24th Mar 2020 04:12 GMTDon Windeler

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Alright, I'll admit I like to go off the rails sometimes with club show cases, especially when I can convince other members to contribute fun pieces.  

The case pictured above was the Crystal Gazers case I organized for the 2018 San Francisco Gem & Mineral Society show.  The theme that year was "Black and White", which inspired the illustrated bit of silliness.  

Bonus points if you can tie in the case title without Googling.

Cheers,
D.

24th Mar 2020 04:30 GMTPaul Brandes Manager

Murray Head's One Night in Bangkok from the musical Chess.
And no I didn't look it up; it's one of my favourite 80s songs... ;-)

Beautiful case, Don!

24th Mar 2020 04:44 GMTDon Windeler

Ding ding!

Lots of people got the play on the song title, but didn't realize or recall the connection to the more obscure musical that spawned it.  I probably never would have remembered more than that song either (a favorite of mine also!), except for a lovely Russian geology grad student I dated for a summer who was a huge fan of the full soundtrack.

Glad you like the case -- just sorry the photo isn't sharper.

Cheers,
D.

24th Mar 2020 12:49 GMTBob Harman

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My 2019 Cincinnati show case. "Colors Around The World".   Large cabinet size examples; the 4 from Indiana were self-collected.  They are the top row right, middle row both ends, and front row middle. The other examples come from Idaho, Missouri, Utah and Argentina, Brazil, Mexico, Madagascar, and Morocco.     CHEERS......BOB

24th Mar 2020 13:00 GMTBob Harman

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For those Calcite collectors, Indiana is rich in localities with a wide variety of examples. My 2017 Cincinnati display case showed some of my self collected examples.
Highlights include a Meshberger Quarry example, top row near the left, Berry Materials Quarry, middle row near the right and a number from the Harrodsburg road cuts in Monroe County.    
If sold as one offer has been made to me, the very large top row left example, from private land in Washington County would be in the top 3 calcite containing Indiana geodes ever sold (to my knowledge).    It was self-collected in 2014.     CHEERS.....BOB  

24th Mar 2020 13:16 GMTKevin Conroy Manager

Bob, nice zeolite from Idaho!

24th Mar 2020 13:38 GMTBob Harman

THANKS KEVIN!       Yeah, pink Heulandite on Mordenite from the Rat's Nest Claim in Idaho. From John Cornish at the 2017 Denver Show. Interestingly, there is a (not visible) 3 cm Calcite in the cavity. Unusual for those specimens.     From what he said at this year's Tucson Show, I am lead to believe they are no longer working that claim......might be of interest to confirm or refute my understanding of that assertion.        

If a few more displays are posted, I might add a couple more of mine down the road. CHEERS.....BOB

24th Mar 2020 14:24 GMTRichard Gunter Expert

Hi Hal:

No the McIntyre Mine and the Pamour Porcupine Mine are separate entities. There are a number of closely spaced gold mine in the Timmins and in the Kirkland Lake areas. These mines have gone through several changes of ownership as well so the naming of each mine can be complex. There is a Mindat Message thread on the name for the Pamour Porcupine mine.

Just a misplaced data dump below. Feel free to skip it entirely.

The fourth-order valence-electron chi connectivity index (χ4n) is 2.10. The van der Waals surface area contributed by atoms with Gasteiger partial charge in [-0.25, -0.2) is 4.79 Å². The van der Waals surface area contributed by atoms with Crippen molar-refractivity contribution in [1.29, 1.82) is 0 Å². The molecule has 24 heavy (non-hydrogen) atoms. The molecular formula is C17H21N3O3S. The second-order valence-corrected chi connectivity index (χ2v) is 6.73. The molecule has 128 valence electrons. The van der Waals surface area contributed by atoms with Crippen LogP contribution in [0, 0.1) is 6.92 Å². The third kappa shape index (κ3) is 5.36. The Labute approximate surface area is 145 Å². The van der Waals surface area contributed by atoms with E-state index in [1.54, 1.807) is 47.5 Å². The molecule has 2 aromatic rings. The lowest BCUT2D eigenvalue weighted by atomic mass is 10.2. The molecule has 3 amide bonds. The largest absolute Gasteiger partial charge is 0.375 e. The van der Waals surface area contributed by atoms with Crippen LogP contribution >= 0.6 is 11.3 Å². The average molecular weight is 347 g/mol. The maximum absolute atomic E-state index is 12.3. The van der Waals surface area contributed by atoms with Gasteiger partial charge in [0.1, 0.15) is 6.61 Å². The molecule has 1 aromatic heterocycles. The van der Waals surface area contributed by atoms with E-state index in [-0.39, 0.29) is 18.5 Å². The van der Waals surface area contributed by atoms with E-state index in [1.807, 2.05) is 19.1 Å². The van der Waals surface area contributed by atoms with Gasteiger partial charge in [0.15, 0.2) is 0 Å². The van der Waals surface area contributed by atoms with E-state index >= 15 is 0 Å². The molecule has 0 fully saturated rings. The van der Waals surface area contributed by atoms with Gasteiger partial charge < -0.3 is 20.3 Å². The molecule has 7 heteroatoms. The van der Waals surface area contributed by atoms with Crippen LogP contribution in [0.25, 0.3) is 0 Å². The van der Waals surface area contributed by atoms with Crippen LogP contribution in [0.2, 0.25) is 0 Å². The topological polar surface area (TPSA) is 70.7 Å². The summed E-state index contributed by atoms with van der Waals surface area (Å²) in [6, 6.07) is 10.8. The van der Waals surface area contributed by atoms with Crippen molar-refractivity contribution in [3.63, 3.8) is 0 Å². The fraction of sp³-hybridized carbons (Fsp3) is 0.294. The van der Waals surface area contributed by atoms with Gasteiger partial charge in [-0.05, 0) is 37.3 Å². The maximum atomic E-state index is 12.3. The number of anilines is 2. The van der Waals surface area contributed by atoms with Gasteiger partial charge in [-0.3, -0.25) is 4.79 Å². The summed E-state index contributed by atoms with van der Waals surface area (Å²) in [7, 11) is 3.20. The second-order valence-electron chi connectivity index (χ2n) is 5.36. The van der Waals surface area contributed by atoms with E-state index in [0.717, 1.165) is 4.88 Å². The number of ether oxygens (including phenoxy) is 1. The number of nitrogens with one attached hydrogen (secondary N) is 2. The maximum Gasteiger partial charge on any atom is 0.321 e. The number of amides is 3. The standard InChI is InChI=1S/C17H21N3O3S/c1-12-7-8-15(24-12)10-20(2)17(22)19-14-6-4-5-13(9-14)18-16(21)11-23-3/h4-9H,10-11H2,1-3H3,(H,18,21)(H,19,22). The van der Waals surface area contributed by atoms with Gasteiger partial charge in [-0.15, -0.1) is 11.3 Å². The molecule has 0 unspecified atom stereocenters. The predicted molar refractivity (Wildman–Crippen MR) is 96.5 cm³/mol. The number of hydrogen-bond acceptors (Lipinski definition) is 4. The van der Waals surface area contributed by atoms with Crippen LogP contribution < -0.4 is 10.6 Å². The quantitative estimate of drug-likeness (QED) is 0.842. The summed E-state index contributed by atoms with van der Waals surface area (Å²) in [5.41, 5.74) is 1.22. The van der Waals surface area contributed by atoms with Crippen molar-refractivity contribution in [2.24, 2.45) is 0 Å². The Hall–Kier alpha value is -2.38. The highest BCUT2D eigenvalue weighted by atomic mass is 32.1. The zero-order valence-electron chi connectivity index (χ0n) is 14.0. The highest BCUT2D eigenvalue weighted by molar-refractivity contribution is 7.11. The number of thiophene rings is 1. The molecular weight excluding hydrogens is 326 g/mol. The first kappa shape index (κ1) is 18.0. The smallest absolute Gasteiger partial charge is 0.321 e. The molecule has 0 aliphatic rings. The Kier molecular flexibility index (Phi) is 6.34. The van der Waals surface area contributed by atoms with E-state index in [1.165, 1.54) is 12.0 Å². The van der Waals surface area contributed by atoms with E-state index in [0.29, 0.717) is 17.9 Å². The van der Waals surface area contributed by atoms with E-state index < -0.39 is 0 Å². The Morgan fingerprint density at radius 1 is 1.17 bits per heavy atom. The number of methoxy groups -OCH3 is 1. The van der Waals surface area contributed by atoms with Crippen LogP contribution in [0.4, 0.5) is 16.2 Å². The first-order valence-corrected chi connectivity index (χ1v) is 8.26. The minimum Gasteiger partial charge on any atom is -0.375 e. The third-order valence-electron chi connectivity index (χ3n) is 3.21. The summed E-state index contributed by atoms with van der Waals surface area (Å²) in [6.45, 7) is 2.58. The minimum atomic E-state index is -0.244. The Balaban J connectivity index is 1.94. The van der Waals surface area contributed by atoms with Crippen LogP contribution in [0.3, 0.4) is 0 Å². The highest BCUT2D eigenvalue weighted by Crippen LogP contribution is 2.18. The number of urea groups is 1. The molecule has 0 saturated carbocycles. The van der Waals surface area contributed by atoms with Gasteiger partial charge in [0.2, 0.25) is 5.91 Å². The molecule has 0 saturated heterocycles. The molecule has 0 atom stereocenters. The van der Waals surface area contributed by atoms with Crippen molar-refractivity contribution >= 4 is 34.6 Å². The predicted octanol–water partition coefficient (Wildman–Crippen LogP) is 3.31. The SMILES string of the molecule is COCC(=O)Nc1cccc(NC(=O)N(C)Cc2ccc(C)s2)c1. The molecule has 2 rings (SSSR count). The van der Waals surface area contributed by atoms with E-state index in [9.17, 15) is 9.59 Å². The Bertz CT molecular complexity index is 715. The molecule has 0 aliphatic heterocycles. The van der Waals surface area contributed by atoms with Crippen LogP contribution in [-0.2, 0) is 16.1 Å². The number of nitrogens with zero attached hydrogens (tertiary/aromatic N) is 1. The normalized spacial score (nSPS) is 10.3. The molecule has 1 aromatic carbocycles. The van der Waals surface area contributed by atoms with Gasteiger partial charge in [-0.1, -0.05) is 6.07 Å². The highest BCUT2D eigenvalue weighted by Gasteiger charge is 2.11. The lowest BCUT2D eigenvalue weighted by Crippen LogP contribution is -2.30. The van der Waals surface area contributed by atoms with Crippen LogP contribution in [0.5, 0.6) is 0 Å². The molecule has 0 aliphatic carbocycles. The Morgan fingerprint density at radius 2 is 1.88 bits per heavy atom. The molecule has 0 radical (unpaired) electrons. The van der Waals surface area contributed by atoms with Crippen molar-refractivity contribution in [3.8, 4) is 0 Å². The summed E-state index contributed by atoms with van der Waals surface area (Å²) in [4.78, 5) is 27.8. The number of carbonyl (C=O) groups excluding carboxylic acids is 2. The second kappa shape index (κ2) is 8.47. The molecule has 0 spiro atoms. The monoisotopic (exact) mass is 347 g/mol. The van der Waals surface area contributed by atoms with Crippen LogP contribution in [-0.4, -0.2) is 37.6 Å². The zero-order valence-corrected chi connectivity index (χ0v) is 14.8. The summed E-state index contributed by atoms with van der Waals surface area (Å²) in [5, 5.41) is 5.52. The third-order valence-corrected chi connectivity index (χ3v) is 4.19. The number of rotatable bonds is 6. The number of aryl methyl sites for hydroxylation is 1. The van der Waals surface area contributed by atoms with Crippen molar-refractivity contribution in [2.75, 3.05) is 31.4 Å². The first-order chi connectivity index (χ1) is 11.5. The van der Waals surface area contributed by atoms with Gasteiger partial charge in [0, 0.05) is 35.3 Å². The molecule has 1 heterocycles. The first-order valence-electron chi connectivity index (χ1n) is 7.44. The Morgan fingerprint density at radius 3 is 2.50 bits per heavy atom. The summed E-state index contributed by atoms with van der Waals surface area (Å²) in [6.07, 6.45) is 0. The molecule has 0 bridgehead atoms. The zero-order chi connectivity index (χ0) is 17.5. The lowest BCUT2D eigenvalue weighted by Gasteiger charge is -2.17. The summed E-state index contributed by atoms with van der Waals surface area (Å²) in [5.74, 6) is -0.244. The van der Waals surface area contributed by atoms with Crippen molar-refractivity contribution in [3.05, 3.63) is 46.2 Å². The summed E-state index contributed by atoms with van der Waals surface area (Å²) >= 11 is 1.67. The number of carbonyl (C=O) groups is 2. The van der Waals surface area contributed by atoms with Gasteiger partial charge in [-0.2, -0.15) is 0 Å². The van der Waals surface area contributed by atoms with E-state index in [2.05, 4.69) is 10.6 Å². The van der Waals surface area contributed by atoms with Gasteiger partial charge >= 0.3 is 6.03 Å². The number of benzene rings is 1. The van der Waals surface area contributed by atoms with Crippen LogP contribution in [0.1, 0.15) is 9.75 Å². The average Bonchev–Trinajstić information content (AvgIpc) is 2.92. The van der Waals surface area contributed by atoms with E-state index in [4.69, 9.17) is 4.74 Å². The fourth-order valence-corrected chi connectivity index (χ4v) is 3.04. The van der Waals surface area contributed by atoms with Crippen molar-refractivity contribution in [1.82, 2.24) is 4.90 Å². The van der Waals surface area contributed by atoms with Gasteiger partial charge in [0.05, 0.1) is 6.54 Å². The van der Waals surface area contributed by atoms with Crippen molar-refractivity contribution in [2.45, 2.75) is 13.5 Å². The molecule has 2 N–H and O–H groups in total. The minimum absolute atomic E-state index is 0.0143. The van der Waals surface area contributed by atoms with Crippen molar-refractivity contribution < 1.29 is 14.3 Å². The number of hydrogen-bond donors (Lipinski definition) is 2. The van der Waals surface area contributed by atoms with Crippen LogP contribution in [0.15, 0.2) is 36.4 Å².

24th Mar 2020 15:23 GMTHarold (Hal) Prior Expert

Thanks for the info!  ......Hal P

24th Mar 2020 16:31 GMTDonald Lapham

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These were all collected in 2019. Would have been my case for the Buffalo Geological Society's 52nd annual Show this past weekend.

24th Mar 2020 16:48 GMTKevin Conroy Manager

Nice!  I've always liked the Walworth fluorites, don't see many here in the Midwest, US.

24th Mar 2020 22:30 GMTHarold (Hal) Prior Expert

I agree with Kevin - love the Walworth fluorite!  I acquired three in the early 80's (?) at Colorado Springs show from Matt Zane.  I believe he was a police officer in Walworth.  I was on vacation with my family and did not have much trade material with me.  He offered to let me take a full flat and send him something when I got home, as he said he could get more.  I was foolish didn't want to deplete his show trade stock,  and did not take the offer - however received three great ones!   

24th Mar 2020 18:57 GMTDana Morong

Very nice!  Also just like a mineral show - can't always quite read the labels!  But very nice all the same.  I particularly like the case with the cut geodes - personal preference.  

24th Mar 2020 23:09 GMTTama Higuchi

What an awesome idea!  And here I thought I would slowly bore myself to death during quarantine.  I'll set up a nice Erongo suite and miniature collection to post here this week :-) 

25th Mar 2020 14:01 GMTBob Harman

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For locality collectors, the Indiana rte 56 road cuts about 7 miles East of the town of Salem in Washington County affords a great opportunity to find some large colorful specimens. And this locality is open to the public! Collecting is quite easy from about mid November thru April.   Wear a hard hat, no children, park off the road and no one will bother you.

 The host rock is very porous Dolostone. It absorbs large amounts of water and scales off in sheets with every freeze/thaw episode. Rock falls are very common. Looking thru the talus or carving out fresh examples can be quite rewarding. These examples are rather unique in the Midwest, either as geodes or simple medium to large size specimens.    Most specimens are Calcites on Dolomite, but Baryte, Sphalerite and Quartz examples are also found.    For those collectors who, for some reason, don't care much for geodes, many larger examples can have nice areas culled out making for more traditional mineral specimens  

My case at the May 2015 Cincinnati show.         CHEERS......BOB

26th Mar 2020 12:57 GMTBob Harman

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Quartz is a commonly collected mineral. While Indiana is not known for its large and showy crystals, there are some colorful interesting examples. Individually these might not be so great, but together, in a display case, they make for a nice grouping. Shown here is my Cincinnati show display case from several years ago.    

At these regional shows, I have found that the overwhelming number of show-goers are the non-geologist curious public. They linger at the display cases showing larger local and self-collected examples. The general public "connects" with these locally found examples. CHEERS....BOB 

26th Mar 2020 22:04 GMTEd Clopton Expert

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Here's a display I organized for the 2017 EFMLS show in Bristol, Connecticut.  Members of the Maine Mineralogical & Geological Society lent some really amazing specimens of minerals other than tourmaline--who knew?!--from Maine for this display.